At Northwestern Mutual, we are using Spark on Databricks to perform Extract Load Transform (ELT) workloads. We built a configuration-driven python framework that lands data from various source systems and transforms it using Databricks Delta SQL. The framework bakes in consistency, performance, and access control while allowing our developers to leverage their existing SQL skillsets. With this framework, our developers spend less time creating and configuring spark jobs with minimal code required.
The framework ingests a list of job items from a JSON configuration file, each with a command that generates a dataframe and a list of any number of destinations to write the dataframe to. These commands and destinations are specified by type in the configuration, accompanied by command-specific attributes and another file if required, like a SQL file. We can also ensure certain best-practices are followed using these configurable commands and destinations, such as ensuring we are securing PII data in our destinations, ensuring data is saved in the correct locations, and connecting to valid sources when we retrieve data for the environment the job is run in.
Our key focus for this session will be:
Fred Kimball: Hello, my name is Fred Kimball. I’m a software engineer at Northwestern Mutual. I’m here today with my colleague Josh.
Josh Reilly: Hi, I’m Josh Reilley. I’m a lead software engineer at Northwestern Mutual.
Fred Kimball: We’re here today to showcase our modern Config Driven ELT Framework that we’ve been using on several of our teams here at NM. If you’re not familiar with Northwestern Mutual, we’re a 160 plus-year-old company, Fortune 102 company that provides financial security to over 4.6 million people. Today, we’ll be discussing why we chose to go this route and designing and creating a Config Driven ELT Framework. We’ll be going through our basic architecture and how the different components interact with each other, along with our existing and new infrastructure. We’ll be discussing our different configuration options that we’ve developed and how they interact with each other and how we can use them together. And lastly, we’ll be talking about our security and consistency and data governance features that we’ve baked into this framework. So as we began designing this framework, there were several things that we had to keep in mind.
One of those things was, we have hundreds of tables and jobs to migrate from our old tooling to this new Spark and Databricks environment. And we have a lot of team members and a lot of business deliverables to hit. So we can’t necessarily all drop everything and learn all the nitty-gritty details of Spark and Databricks and Delta and all these different, new, exciting tools that we have at our disposal. So we really tried to think of a way that we can make this framework something easy to use and easy to learn for the whole team and even other teams eventually given their current skill set, which was mostly SQL and other BI tools.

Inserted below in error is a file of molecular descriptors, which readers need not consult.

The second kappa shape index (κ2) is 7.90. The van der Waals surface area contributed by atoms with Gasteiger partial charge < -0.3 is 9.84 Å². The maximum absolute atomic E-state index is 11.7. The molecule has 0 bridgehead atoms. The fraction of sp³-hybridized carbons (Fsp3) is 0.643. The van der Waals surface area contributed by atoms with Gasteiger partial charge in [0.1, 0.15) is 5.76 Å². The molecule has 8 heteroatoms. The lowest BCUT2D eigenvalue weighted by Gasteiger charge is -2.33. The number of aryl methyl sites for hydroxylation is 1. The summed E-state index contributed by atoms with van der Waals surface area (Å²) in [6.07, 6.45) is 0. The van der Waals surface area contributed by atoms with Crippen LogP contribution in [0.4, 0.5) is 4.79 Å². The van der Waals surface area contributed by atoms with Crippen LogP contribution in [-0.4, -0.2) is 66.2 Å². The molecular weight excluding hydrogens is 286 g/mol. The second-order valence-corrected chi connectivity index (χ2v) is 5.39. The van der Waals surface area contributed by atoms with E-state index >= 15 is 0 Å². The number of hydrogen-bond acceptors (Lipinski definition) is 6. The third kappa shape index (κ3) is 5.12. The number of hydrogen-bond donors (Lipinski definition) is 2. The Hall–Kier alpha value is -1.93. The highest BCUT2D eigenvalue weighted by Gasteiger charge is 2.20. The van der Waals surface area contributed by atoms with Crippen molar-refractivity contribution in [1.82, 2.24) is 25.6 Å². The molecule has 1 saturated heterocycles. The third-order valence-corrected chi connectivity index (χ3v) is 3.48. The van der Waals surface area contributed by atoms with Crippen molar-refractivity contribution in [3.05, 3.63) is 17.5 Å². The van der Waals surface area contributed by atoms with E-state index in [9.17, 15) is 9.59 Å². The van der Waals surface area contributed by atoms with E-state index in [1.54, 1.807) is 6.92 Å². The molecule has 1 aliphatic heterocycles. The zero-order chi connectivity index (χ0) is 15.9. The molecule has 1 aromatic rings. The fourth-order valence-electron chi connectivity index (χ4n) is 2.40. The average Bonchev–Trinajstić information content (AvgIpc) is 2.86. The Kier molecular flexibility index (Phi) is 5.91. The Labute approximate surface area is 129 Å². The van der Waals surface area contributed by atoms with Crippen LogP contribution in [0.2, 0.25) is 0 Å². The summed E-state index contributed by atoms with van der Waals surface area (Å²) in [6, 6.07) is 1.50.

In addition to speed, we wanted to enforce some of our best practices, both put in place by us and some suggestions from Databricks. And we also wanted to put in place some security and data governance features to make sure that we’re following all of our enterprise standards as we land data in this new environment. Lastly, the configuration files allow us to track changes more easily. These changes, we can commit them to our source control and easily see which changes are being made. Each table essentially has its own config file. So if we see that one file is changing, we know that it’s changing a very specific table. Another benefit to using a config Framework like this is it reduces the testing surface, so we can test the Python Framework by itself. And the development teams really only have to test their SQL queries and the config file.
And that really speeds up our development process. Another benefit is that it’s reusable by many different teams, so different teams across NM have been using this, and it’s not tailored to one specific team and it allows us to scale to the enterprise level. So let’s take a look at our basic architecture diagram. In the upper left of the diagram, you can see the ELT config box. This is our JSON configuration file. It consists of one to many job items. And a job item is basically a package of work for the framework to ingest and understand and execute. Within a job item, there is a single execCommand and that execCommand executes some command. And then lastly, there’s a list of destinations that are optional. So when the framework on the right side of the screen reads in this ELT config file, the job item reads in the config, it sends that config to the execCommand and that execCommand usually reads data from some source. So, that source system can be a relational database. It can be a web API, or it can even be our Delta Lake.